How to Make Higher Education More Affordable
February 5, 2015
Anthony Hennen, Richard Vedder
A new semester is under way, which means many college students (and their parents) are again worried about things like tuition costs and student debt.
In higher education, the key to containing and reducing costs is improved productivity, meaning “doing more with less.” Yet in a new report published by the Oklahoma Council of Public Affairs, we found that Oklahoma has done the opposite.
While productivity in the entire economy has risen (and possibly even somewhat in higher education), Oklahoma has avoided this trend.
Oklahoma higher education has become increasingly costly, and staff overload has led to less productivity than a decade ago. Oklahoma has over 10 percent more non-faculty staff than the national average, adjusting for enrollments.
Nationally, staffing per student declined about 10 percent from 1999 to 2011, suggesting probable productivity improvements. However, staffing per student rose about five percent in Oklahoma, suggesting possible productivity decline.
As for the faculty, it appears that a small proportion of instructors at the University of Oklahoma and Oklahoma State University, for example, are doing most of the work. Large numbers of faculty carry modest teaching loads yet also have modest research accomplishments.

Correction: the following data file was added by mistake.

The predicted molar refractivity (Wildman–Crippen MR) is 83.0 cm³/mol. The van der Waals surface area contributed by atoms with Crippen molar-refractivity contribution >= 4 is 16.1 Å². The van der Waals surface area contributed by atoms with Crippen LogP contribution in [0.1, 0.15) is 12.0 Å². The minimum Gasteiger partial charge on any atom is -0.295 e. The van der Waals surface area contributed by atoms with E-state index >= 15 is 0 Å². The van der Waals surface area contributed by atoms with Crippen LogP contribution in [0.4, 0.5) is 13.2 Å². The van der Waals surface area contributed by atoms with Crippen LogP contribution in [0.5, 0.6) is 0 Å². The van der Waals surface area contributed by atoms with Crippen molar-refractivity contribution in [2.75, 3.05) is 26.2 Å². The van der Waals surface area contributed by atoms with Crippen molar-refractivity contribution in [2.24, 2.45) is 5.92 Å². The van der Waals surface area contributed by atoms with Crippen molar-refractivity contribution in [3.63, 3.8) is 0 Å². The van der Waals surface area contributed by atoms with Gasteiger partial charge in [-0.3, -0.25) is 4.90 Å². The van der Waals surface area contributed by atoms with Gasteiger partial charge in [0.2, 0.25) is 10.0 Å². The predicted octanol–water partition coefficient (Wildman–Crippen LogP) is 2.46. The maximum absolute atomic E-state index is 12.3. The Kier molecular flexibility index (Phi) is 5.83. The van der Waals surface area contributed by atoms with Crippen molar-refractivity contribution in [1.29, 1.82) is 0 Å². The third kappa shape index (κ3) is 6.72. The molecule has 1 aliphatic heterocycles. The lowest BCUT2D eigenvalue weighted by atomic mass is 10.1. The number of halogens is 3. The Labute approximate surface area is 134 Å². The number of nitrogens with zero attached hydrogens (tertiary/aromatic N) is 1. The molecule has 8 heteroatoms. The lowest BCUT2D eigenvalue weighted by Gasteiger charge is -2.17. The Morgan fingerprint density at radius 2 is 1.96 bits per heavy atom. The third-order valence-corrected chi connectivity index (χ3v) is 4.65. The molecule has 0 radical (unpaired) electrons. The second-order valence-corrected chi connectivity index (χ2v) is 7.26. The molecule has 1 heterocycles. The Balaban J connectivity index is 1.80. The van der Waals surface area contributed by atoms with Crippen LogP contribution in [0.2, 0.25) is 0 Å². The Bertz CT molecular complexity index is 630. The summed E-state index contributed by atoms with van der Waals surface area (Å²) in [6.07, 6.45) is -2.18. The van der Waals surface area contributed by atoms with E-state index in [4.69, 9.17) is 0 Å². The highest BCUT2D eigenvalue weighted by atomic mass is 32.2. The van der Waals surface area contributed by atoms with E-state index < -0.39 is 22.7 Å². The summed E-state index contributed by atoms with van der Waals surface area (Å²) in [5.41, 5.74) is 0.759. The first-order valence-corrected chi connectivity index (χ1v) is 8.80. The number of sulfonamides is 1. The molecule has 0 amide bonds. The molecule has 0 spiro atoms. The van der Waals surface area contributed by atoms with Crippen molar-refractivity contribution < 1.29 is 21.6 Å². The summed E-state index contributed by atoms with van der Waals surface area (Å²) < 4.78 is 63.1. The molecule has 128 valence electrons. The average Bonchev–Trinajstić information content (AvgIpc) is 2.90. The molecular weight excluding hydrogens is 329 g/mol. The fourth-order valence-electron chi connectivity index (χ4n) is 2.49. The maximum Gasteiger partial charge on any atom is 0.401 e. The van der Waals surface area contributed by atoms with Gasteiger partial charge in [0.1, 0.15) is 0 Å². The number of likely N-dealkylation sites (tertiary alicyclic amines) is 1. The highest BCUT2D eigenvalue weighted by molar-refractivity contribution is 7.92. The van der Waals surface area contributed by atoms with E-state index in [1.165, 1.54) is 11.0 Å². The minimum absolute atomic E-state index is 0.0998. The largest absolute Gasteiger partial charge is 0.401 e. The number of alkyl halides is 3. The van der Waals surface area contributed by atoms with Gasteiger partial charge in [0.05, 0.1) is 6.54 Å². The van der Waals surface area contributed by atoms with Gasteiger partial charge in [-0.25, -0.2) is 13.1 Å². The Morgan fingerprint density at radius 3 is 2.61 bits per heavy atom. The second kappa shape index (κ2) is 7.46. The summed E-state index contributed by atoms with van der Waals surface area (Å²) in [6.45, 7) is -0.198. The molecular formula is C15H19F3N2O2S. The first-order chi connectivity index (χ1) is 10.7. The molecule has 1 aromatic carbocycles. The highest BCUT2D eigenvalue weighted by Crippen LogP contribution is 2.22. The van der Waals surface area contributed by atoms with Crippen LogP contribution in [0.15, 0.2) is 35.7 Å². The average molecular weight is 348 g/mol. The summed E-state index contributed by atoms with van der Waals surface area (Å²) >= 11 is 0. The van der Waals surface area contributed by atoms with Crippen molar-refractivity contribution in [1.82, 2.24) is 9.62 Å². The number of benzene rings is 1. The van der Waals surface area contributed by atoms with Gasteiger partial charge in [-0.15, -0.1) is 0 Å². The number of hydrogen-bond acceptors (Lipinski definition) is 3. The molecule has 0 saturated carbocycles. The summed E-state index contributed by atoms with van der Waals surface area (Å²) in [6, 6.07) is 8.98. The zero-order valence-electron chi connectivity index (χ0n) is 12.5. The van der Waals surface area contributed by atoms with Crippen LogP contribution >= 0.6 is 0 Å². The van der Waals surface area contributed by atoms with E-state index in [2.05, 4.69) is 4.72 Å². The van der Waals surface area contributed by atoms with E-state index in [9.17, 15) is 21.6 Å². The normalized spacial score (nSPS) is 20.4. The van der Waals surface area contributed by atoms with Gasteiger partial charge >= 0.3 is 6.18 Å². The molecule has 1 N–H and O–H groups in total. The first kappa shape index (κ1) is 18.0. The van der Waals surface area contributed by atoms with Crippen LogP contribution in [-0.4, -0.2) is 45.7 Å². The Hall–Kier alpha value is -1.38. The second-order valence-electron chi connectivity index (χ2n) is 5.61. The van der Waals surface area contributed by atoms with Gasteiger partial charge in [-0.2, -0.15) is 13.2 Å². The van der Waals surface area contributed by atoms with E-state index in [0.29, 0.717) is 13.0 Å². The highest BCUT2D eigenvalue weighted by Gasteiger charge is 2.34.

If the bottom 80 percent of the faculty taught as much as the top 20 percent, these schools could operate with demonstrably fewer faculty members and reduce tuition fees and/or state appropriations.
As a longtime university professor, I (Vedder) know directly that higher education is extremely inefficient, and moving resources from that sector to the competitive market-driven private sector via tax reductions almost certainly will have positive economic effects.
We believe higher education in Oklahoma can be improved so as to enhance productivity and accountability.
For starters, our data collection convinced us that there is a need for more sunshine and transparency. Uniform reporting of personnel data across all Oklahoma state universities in a transparent fashion—posted on the Internet—would be useful in improving external oversight of university expenditures.
In addition, perhaps implicit state instructional subsidies should be sharply reduced for fifth- and sixth-year students.
Perhaps funding should be based on the number of graduates rather the number of attendees.
Perhaps the state should flatly prohibit duplicative, high-cost programs. Why, for example, does Oklahoma have two Ph.D. in finance programs located 80 miles apart? Is this sort of expensive duplication necessary, especially when neither is considered among the nation’s top 75 finance programs?
In any case, careful oversight from Oklahoma’s legislative and executive branches can lead to enhanced productivity and accountability in higher education.